Beyond that, this controversy over the missing documents illuminates key problems in the way Defence procurement is conducted in Portugal. Governments commonly employ big law firms as consultants when negotiating these deals. That means crucial documentation and communications between the State’s representatives and supplier corporations in the negotiating phase fall under a veil of attorney-client privilege and cannot be scrutinized by the media, civil society or even Parliament. The public prosecutor’s office itself has trouble getting their hands on this crucial documentation without breaking the attorney-client privilege. In other words: there’s no way of knowing what deals are being made with public money.
The media also revealed in the last few days that the criminal investigative police had found that employees of the Christian Democrats had made cash deposits in the party’s bank account totalling over a million euros over just four days – bags and bags of money, each of them under 12500 euro, the amount over which banks have to declare the deposits to anti-corruption authorities.
This allegedly happened back in late 2004, only months after the submarine deal had been signed between the German companies and the defense minister and Christian Democrat leader. Can this money, accounted as donor contributions, have been part of the 1.6 million euros Ferrostaal board members admitted in the German courts to having paid as bribes to Portuguese officials? Again, no proof was made that the money came from the submarines deal, so no charges were brought.
And this is where we get to the political blame game. No matter how many cunning politicians in Germany or Finland decry the fiscal irresponsibility of over-indebted euro countries, that fact is that much of the money that was misspent in Portugal, Spain, Italy or Greece has directly benefited big industries in the so-called “responsible” nations. The fiscal crimes of indebtedness and corruption had their accomplices in the countries that now claim to be shocked at their neighbours bad calls. In the euro crisis, there are no innocents.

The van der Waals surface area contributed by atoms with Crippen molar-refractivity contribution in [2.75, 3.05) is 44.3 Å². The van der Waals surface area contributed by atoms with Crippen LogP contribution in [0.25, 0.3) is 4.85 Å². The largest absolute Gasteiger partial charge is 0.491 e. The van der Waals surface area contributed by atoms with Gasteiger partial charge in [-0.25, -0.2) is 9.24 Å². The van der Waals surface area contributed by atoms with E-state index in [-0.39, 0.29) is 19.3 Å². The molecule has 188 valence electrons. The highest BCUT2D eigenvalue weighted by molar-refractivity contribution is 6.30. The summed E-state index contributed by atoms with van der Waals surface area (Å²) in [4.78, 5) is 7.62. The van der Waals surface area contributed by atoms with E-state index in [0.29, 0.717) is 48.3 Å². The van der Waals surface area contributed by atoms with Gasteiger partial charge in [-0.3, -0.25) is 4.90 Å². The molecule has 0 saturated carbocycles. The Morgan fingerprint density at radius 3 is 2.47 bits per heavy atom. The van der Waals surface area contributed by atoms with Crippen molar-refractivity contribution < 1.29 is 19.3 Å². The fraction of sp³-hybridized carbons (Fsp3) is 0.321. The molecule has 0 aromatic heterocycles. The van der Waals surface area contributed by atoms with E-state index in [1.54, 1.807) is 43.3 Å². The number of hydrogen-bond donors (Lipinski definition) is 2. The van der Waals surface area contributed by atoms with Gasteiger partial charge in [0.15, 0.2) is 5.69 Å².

Defence procurement is a big part of this problem. Military spending is a huge chunk of public budgets and, aside from big public construction works, is the most vulnerable area to corruption. In Germany (a country that has yet to ratify the United Nations Convention Against Corruption), business leaders are now pushing for more stringent anti-corruption controls, as they feel the negative impacts of bribes and shady deals in fair competition and market disruption – the Portuguese and Greek submarines cases being a good example of this bad culture.
The longer the EU goes without concerted action on defense procurement reform, the longer we’ll all be lamenting our fiscal crisis, playing the useless blame game and anticipating a bleaker future of economic recession, high unemployment and persistent opacity and corruption.
Countries such as Portugal have a big job ahead of them in reinforcing their justice systems so they can get to the bottom of these deals and bring the culprits to account. But unless we work together to ensure that defense procurement isn’t an attack on public integrity, the scandals will just keep on coming.